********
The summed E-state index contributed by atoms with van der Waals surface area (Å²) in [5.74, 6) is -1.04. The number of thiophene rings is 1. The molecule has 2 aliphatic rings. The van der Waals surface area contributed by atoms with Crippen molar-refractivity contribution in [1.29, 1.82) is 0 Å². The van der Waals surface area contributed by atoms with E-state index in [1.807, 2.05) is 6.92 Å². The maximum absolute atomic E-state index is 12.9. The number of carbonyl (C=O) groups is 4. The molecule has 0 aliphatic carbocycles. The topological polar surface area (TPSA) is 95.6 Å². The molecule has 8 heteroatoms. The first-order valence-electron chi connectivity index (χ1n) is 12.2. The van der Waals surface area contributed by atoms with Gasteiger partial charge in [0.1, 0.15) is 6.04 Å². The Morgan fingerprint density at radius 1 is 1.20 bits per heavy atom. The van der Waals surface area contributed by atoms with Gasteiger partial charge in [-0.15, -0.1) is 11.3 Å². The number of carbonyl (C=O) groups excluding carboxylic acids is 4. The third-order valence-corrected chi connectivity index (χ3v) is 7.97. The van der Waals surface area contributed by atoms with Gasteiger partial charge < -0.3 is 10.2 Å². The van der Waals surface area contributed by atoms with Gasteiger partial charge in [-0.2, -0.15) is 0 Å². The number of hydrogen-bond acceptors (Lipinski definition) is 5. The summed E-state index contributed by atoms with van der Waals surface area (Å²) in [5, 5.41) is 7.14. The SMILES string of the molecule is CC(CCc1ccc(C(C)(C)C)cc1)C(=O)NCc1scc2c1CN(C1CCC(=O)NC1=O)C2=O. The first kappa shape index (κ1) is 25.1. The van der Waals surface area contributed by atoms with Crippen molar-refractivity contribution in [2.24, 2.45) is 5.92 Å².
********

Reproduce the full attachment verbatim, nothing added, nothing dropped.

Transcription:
The summed E-state index contributed by atoms with van der Waals surface area (Å²) in [5.74, 6) is -1.04. The number of thiophene rings is 1. The molecule has 2 aliphatic rings. The van der Waals surface area contributed by atoms with Crippen molar-refractivity contribution in [1.29, 1.82) is 0 Å². The van der Waals surface area contributed by atoms with E-state index in [1.807, 2.05) is 6.92 Å². The maximum absolute atomic E-state index is 12.9. The number of carbonyl (C=O) groups is 4. The molecule has 0 aliphatic carbocycles. The topological polar surface area (TPSA) is 95.6 Å². The molecule has 8 heteroatoms. The first-order valence-electron chi connectivity index (χ1n) is 12.2. The van der Waals surface area contributed by atoms with Gasteiger partial charge in [0.1, 0.15) is 6.04 Å². The Morgan fingerprint density at radius 1 is 1.20 bits per heavy atom. The van der Waals surface area contributed by atoms with Gasteiger partial charge in [-0.15, -0.1) is 11.3 Å². The number of carbonyl (C=O) groups excluding carboxylic acids is 4. The third-order valence-corrected chi connectivity index (χ3v) is 7.97. The van der Waals surface area contributed by atoms with Gasteiger partial charge < -0.3 is 10.2 Å². The van der Waals surface area contributed by atoms with Gasteiger partial charge in [-0.2, -0.15) is 0 Å². The number of hydrogen-bond acceptors (Lipinski definition) is 5. The summed E-state index contributed by atoms with van der Waals surface area (Å²) in [5, 5.41) is 7.14. The SMILES string of the molecule is CC(CCc1ccc(C(C)(C)C)cc1)C(=O)NCc1scc2c1CN(C1CCC(=O)NC1=O)C2=O. The first kappa shape index (κ1) is 25.1. The van der Waals surface area contributed by atoms with Crippen molar-refractivity contribution in [2.24, 2.45) is 5.92 Å².